G.S. 1961 Supp., 24-126 provides in part:"It shall be unlawful for any person, ... county,... without first obtaining the approval of plans for the same by the chief engineer of the division of water resources, to construct, cause to be constructed, maintain *186 or cause to be maintained, any levee or other such improvement on, along or near any stream of this state which is subject to floods, freshets or overflows, so as to control, regulate or otherwise change the flood waters of such stream; and any person, ... county, ... violating any provision of this act shall be deemed guilty of a misdemeanor, and upon conviction shall be punished.... And in the event any such structure is about to be constructed, is constructed or maintained by any person, ... county, ... without approval of plans by the chief engineer, it shall be the duty of the attorney general, to file suit in a court of competent jurisdiction, to enjoin the construction or maintenance of such structure: ..."
Prior to the amendment of this section of the statute by the Laws of 1951 (Ch. 261, § 2), the section was held to apply only to persons, corporations and drainage or levee districts "operating under any of the drainage or levee laws of the state of Kansas." (State, ex rel., v. Mills, 171 Kan. 397, 233 P.2d 720; and G.S. 1949, 24-126.) The amendment in 1951, however, deleted the words "operating under any of the drainage or levee laws of the state of Kansas," and made this section of the statute also applicable to counties, among others.
Liberally construed, we think the allegations of the amended petition fall within the ambit of 24-126, supra, as amended. In other words, the channel change constitutes an improvement undertaken by the appellees near a stream which is subject to floods, freshets or overflows for the purpose of changing the flood waters of such stream.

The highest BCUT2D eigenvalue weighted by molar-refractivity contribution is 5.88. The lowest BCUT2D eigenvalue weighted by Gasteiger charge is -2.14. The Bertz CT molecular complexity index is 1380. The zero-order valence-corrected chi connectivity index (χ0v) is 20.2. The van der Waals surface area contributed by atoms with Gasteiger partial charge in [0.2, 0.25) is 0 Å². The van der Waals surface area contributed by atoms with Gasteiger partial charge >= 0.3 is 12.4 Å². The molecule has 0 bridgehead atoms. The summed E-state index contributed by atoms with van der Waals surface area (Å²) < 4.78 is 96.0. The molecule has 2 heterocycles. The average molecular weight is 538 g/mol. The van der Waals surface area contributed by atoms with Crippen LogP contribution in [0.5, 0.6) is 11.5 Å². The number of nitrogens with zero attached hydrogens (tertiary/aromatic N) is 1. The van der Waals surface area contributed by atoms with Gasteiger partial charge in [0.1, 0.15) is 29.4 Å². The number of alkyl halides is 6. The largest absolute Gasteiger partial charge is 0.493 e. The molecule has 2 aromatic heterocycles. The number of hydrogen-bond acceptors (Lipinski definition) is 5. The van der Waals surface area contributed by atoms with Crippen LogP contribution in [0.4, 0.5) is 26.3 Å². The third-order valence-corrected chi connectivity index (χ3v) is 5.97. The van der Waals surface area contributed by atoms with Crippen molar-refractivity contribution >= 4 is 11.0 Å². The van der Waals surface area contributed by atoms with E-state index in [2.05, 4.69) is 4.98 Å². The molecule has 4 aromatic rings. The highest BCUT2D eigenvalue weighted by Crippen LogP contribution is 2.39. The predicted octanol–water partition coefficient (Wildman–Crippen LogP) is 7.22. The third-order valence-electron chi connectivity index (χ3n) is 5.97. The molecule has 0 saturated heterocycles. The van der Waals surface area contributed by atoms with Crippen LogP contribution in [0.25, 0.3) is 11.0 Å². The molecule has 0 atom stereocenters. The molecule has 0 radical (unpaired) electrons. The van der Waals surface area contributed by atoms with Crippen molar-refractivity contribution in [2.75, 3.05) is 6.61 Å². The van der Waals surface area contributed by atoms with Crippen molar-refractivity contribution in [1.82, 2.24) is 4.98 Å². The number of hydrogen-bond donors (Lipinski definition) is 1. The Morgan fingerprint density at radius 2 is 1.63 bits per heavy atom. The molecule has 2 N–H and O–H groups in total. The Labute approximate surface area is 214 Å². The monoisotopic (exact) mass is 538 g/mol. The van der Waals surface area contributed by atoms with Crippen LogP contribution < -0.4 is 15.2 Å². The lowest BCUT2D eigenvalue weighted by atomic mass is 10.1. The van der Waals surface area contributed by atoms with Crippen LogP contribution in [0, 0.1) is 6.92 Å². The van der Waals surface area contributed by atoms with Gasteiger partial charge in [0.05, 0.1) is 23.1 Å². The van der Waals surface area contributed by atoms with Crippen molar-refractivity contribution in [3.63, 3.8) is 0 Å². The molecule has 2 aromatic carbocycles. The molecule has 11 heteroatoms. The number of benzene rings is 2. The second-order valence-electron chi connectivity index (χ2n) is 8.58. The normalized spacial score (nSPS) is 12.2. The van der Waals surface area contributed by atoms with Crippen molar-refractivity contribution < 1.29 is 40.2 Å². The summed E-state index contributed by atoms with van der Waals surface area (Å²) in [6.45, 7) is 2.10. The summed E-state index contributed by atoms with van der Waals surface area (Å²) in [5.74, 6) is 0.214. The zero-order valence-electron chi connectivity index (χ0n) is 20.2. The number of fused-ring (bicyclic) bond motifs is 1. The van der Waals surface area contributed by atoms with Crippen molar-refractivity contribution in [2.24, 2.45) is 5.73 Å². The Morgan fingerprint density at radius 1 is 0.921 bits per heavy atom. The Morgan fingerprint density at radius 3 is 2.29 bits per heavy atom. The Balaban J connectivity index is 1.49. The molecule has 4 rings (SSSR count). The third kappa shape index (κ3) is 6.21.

The amended petition in paragraph 8 alleged failure to comply with 24-126, supra, as amended, in that prior approval of the plans for the channel change had not been obtained from the chief engineer of the division of water resources of the state of Kansas. In substance, therefore, it is alleged the appellees committed a criminal act causing damage to the appellants' land. Even under Gresty v. Darby, supra, the allegations of the amended petition would be sufficient to state a cause of action against the county. A criminal act is a culpable act of greater magnitude than one committed through malice, or one committed corruptly or capriciously.
Another statute has a bearing on this case. G.S. 1949, 82a-301, which has been in effect since 1929, provides in part as follows:"From and after the passage of this act, it shall be unlawful for any person or persons, ... county,... in any manner to change or diminish the course, current, or cross section of any stream within this state *187 without the consent or permit of the chief engineer of the division of water resources, in writing, previously obtained, upon written application to said chief engineer...."